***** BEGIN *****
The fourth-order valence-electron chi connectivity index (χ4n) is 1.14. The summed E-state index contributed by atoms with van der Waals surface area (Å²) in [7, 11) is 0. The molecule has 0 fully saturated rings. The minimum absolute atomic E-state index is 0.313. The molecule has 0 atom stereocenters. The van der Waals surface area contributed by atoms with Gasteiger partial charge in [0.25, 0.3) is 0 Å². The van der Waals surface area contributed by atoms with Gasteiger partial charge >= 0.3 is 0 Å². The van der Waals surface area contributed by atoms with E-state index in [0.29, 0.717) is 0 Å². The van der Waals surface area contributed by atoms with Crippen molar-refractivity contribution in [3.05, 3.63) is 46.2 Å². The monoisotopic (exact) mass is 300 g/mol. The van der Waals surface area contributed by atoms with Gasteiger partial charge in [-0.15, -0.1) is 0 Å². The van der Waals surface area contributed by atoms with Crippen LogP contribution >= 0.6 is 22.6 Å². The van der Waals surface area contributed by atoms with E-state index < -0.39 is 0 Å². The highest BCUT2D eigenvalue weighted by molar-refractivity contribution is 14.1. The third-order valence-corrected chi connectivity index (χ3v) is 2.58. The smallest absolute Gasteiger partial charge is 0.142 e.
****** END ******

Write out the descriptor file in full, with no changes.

The fourth-order valence-electron chi connectivity index (χ4n) is 1.14. The summed E-state index contributed by atoms with van der Waals surface area (Å²) in [7, 11) is 0. The molecule has 0 fully saturated rings. The minimum absolute atomic E-state index is 0.313. The molecule has 0 atom stereocenters. The van der Waals surface area contributed by atoms with Gasteiger partial charge in [0.25, 0.3) is 0 Å². The van der Waals surface area contributed by atoms with Gasteiger partial charge >= 0.3 is 0 Å². The van der Waals surface area contributed by atoms with E-state index in [0.29, 0.717) is 0 Å². The van der Waals surface area contributed by atoms with Crippen molar-refractivity contribution in [3.05, 3.63) is 46.2 Å². The monoisotopic (exact) mass is 300 g/mol. The van der Waals surface area contributed by atoms with Gasteiger partial charge in [-0.15, -0.1) is 0 Å². The van der Waals surface area contributed by atoms with Crippen LogP contribution >= 0.6 is 22.6 Å². The van der Waals surface area contributed by atoms with E-state index < -0.39 is 0 Å². The highest BCUT2D eigenvalue weighted by molar-refractivity contribution is 14.1. The third-order valence-corrected chi connectivity index (χ3v) is 2.58. The smallest absolute Gasteiger partial charge is 0.142 e.